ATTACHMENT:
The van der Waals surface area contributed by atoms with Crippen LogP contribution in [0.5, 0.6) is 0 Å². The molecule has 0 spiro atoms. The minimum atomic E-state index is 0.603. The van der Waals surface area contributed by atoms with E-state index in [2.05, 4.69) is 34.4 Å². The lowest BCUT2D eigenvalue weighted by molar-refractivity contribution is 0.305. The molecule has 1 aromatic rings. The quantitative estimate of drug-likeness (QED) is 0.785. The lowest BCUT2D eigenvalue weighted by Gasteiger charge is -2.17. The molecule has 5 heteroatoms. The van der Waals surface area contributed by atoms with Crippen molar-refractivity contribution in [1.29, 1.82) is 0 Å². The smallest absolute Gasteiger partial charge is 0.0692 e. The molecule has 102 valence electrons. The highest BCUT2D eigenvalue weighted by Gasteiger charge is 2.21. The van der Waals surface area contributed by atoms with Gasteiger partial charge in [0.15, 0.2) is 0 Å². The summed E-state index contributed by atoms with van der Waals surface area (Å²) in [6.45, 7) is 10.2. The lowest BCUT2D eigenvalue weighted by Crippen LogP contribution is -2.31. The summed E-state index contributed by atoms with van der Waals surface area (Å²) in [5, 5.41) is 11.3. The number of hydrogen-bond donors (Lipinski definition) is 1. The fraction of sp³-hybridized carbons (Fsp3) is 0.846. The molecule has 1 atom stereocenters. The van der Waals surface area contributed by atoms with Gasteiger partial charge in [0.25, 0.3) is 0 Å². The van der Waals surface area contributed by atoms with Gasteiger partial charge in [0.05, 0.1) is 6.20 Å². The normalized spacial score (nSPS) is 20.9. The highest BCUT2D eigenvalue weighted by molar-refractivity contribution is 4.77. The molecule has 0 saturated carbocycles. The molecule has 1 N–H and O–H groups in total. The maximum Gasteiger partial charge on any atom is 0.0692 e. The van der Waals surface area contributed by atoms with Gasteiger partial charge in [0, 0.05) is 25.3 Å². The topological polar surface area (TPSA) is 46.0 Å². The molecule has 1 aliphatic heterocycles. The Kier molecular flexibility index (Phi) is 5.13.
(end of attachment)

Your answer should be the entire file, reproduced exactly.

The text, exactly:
The van der Waals surface area contributed by atoms with Crippen LogP contribution in [0.5, 0.6) is 0 Å². The molecule has 0 spiro atoms. The minimum atomic E-state index is 0.603. The van der Waals surface area contributed by atoms with E-state index in [2.05, 4.69) is 34.4 Å². The lowest BCUT2D eigenvalue weighted by molar-refractivity contribution is 0.305. The molecule has 1 aromatic rings. The quantitative estimate of drug-likeness (QED) is 0.785. The lowest BCUT2D eigenvalue weighted by Gasteiger charge is -2.17. The molecule has 5 heteroatoms. The van der Waals surface area contributed by atoms with Crippen molar-refractivity contribution in [1.29, 1.82) is 0 Å². The smallest absolute Gasteiger partial charge is 0.0692 e. The molecule has 102 valence electrons. The highest BCUT2D eigenvalue weighted by Gasteiger charge is 2.21. The van der Waals surface area contributed by atoms with Gasteiger partial charge in [0.15, 0.2) is 0 Å². The summed E-state index contributed by atoms with van der Waals surface area (Å²) in [6.45, 7) is 10.2. The lowest BCUT2D eigenvalue weighted by Crippen LogP contribution is -2.31. The summed E-state index contributed by atoms with van der Waals surface area (Å²) in [5, 5.41) is 11.3. The number of hydrogen-bond donors (Lipinski definition) is 1. The fraction of sp³-hybridized carbons (Fsp3) is 0.846. The molecule has 1 atom stereocenters. The van der Waals surface area contributed by atoms with Gasteiger partial charge in [0.25, 0.3) is 0 Å². The van der Waals surface area contributed by atoms with Gasteiger partial charge in [0.05, 0.1) is 6.20 Å². The normalized spacial score (nSPS) is 20.9. The highest BCUT2D eigenvalue weighted by molar-refractivity contribution is 4.77. The molecule has 0 saturated carbocycles. The molecule has 1 N–H and O–H groups in total. The maximum Gasteiger partial charge on any atom is 0.0692 e. The van der Waals surface area contributed by atoms with Gasteiger partial charge in [0, 0.05) is 25.3 Å². The topological polar surface area (TPSA) is 46.0 Å². The molecule has 1 aliphatic heterocycles. The Kier molecular flexibility index (Phi) is 5.13.